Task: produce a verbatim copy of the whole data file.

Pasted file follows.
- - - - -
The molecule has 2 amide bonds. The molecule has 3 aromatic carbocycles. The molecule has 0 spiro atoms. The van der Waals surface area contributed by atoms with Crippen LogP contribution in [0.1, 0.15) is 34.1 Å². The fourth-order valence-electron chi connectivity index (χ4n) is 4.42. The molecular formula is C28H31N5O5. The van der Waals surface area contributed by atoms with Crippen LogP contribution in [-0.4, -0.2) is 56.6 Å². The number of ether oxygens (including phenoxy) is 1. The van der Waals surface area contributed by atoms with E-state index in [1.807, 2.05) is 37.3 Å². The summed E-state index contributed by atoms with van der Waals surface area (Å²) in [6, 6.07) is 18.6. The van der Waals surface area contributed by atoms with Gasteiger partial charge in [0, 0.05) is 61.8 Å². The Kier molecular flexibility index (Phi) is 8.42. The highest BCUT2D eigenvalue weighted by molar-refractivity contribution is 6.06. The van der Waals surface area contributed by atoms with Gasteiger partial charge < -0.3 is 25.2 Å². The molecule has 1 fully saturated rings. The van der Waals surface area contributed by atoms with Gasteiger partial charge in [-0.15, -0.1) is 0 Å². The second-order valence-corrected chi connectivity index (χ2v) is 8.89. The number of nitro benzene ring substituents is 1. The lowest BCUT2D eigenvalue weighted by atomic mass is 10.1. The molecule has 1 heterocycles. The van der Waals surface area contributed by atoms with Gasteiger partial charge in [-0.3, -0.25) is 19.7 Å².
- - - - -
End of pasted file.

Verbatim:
The molecule has 2 amide bonds. The molecule has 3 aromatic carbocycles. The molecule has 0 spiro atoms. The van der Waals surface area contributed by atoms with Crippen LogP contribution in [0.1, 0.15) is 34.1 Å². The fourth-order valence-electron chi connectivity index (χ4n) is 4.42. The molecular formula is C28H31N5O5. The van der Waals surface area contributed by atoms with Crippen LogP contribution in [-0.4, -0.2) is 56.6 Å². The number of ether oxygens (including phenoxy) is 1. The van der Waals surface area contributed by atoms with E-state index in [1.807, 2.05) is 37.3 Å². The summed E-state index contributed by atoms with van der Waals surface area (Å²) in [6, 6.07) is 18.6. The van der Waals surface area contributed by atoms with Gasteiger partial charge in [0, 0.05) is 61.8 Å². The Kier molecular flexibility index (Phi) is 8.42. The highest BCUT2D eigenvalue weighted by molar-refractivity contribution is 6.06. The van der Waals surface area contributed by atoms with Gasteiger partial charge < -0.3 is 25.2 Å². The molecule has 1 fully saturated rings. The van der Waals surface area contributed by atoms with Gasteiger partial charge in [-0.15, -0.1) is 0 Å². The second-order valence-corrected chi connectivity index (χ2v) is 8.89. The number of nitro benzene ring substituents is 1. The lowest BCUT2D eigenvalue weighted by atomic mass is 10.1. The molecule has 1 heterocycles. The van der Waals surface area contributed by atoms with Gasteiger partial charge in [-0.3, -0.25) is 19.7 Å².